The workshop established “the Employer’s Lab” working group to find solutions to the sector’s decent work challenges and to encourage the replication of promising practices. It also provided a venue for knowledge-sharing on the role of the private sector to promote relevant International Labour Standards as well as accelerate progress towards the UN Sustainable Development Goal (SDG) Target 8.7.
We need to jointly improve the working and living conditions in all the sub-sectors of the fishing industry and ensure legal clarity on all work aspects. Promoting decent work is key to support the progress of Indonesia’s fishing industry."Hendra Sugandhi, Chair of Livestock and Fisheries of Apindo
“We need to jointly improve the working and living conditions in all the sub-sectors of the fishing industry and ensure legal clarity on all work aspects. Promoting decent work is key to support the progress of Indonesia’s fishing industry,” remarked Hendra when opening the event.
Meanwhile Dong Eung Lee, ILO’s Specialist for Employers’ Activities, emphasized the important role played by the employers to address existing legal and implementation gaps in Indonesia’s fishing industry. “At the global level, employers are committed to eliminate forced labour and child labour, which are at the centre of SDG Target 8.7. At the country level, it is important for employers’ organizations like Apindo to advocate and encourage its company members to implement and promote decent work practices in the fishing sector, including respect for fundamental rights at work” he said.
In the interactive discussion, the participating companies actively shared their experiences. On recruitment for example, most companies said that they heavily depend on the fishing vessels’ captains to identify the skills needed and the right profiles of fishers. “We need to guarantee that the recruited fishers will be able to work together with the captain. This recruitment method seeks to ensure the smoothness of the work at sea but we also realize that the process could be more formalized in the future in order to ensure fishers recruited have the right skills” shared Farida, a fishing vessel owner.
In terms of working time, the participating companies recognized that national rules on working hours were not fully clear to employers and only recently regulated through the Ministry of Marine Affairs and Fisheries (MMAF) Regulation No. 33 of 2021. Farida explained the complexity of working hours on board vessels and added “fishing is a hunting activity so for working hours, it depends on the schedule and the results of the fish catches. We have acknowledged that the working schedule in fishing is complex and different from other industries, but at the same time it is key to be aware of the recent regulation on working hours as this creates clarity and a level playing field among companies and takes into account the need for flexibility in working time in the sector."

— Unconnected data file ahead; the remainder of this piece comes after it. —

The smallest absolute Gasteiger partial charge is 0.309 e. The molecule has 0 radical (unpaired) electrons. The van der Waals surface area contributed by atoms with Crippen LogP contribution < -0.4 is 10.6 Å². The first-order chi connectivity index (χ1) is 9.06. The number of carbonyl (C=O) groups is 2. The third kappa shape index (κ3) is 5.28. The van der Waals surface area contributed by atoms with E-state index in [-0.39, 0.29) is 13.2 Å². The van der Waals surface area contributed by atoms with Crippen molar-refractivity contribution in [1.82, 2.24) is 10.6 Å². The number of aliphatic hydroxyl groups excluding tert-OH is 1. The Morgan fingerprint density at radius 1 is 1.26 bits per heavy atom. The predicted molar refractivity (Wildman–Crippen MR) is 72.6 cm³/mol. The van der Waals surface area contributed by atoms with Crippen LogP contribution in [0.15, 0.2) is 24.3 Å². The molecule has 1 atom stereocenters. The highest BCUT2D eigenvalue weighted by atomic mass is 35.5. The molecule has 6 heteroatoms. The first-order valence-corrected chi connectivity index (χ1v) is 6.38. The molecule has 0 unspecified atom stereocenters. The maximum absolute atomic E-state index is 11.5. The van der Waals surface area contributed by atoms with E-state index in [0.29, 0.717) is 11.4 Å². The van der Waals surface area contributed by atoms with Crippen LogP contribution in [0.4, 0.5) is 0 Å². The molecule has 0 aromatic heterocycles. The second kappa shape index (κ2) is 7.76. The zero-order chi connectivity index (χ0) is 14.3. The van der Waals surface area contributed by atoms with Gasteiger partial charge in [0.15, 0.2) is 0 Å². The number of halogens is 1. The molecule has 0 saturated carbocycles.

Participating companies stated that even though they have provided fishers with an individual employment agreement, the issue of full understanding of the terms and conditions by fishers remained and that more should be done in the future to avoid deception and conflicts related to contracts.
Together with employers, we can find solutions and develop tools to prevent and address forced labour. This working group is also a forum for all employers in the sector to discuss issues of common interest. This will serve to consolidate a common position for discussion with the government and trade unions, as social dialogue also needs to be reinforced."Alix Nasri, ILO Accelerator Lab 8.7 Global Coordinator
The workshop was concluded with an initial agreement about the need for the establishment a regular working group where relevant employers’ associations and their member companies in the fishing industry could further address challenges faced to ensure a win-win situation for workers and employers.
“The ILO is committed to support Indonesia as one of the largest countries of origin of fishers and one of the largest fish producers. Together with employers, we can find solutions and develop tools to prevent and address forced labour. This working group is also a forum for all employers in the sector to discuss issues of common interest. This will serve to consolidate a common position for discussion with the government and trade unions, as social dialogue also needs to be reinforced” concluded Alix Nasri, ILO 8.7 Accelerator Lab Global Coordinator , in her closing remarks.
The 8.7 Accelerator Lab has partnered with the Indonesian Government and social partners to improve decent work and prevent forced labour in the fishing sector. It works to strengthen laws and policies and their implementation, as well as support social partners to address their challenges and engage in social dialogue.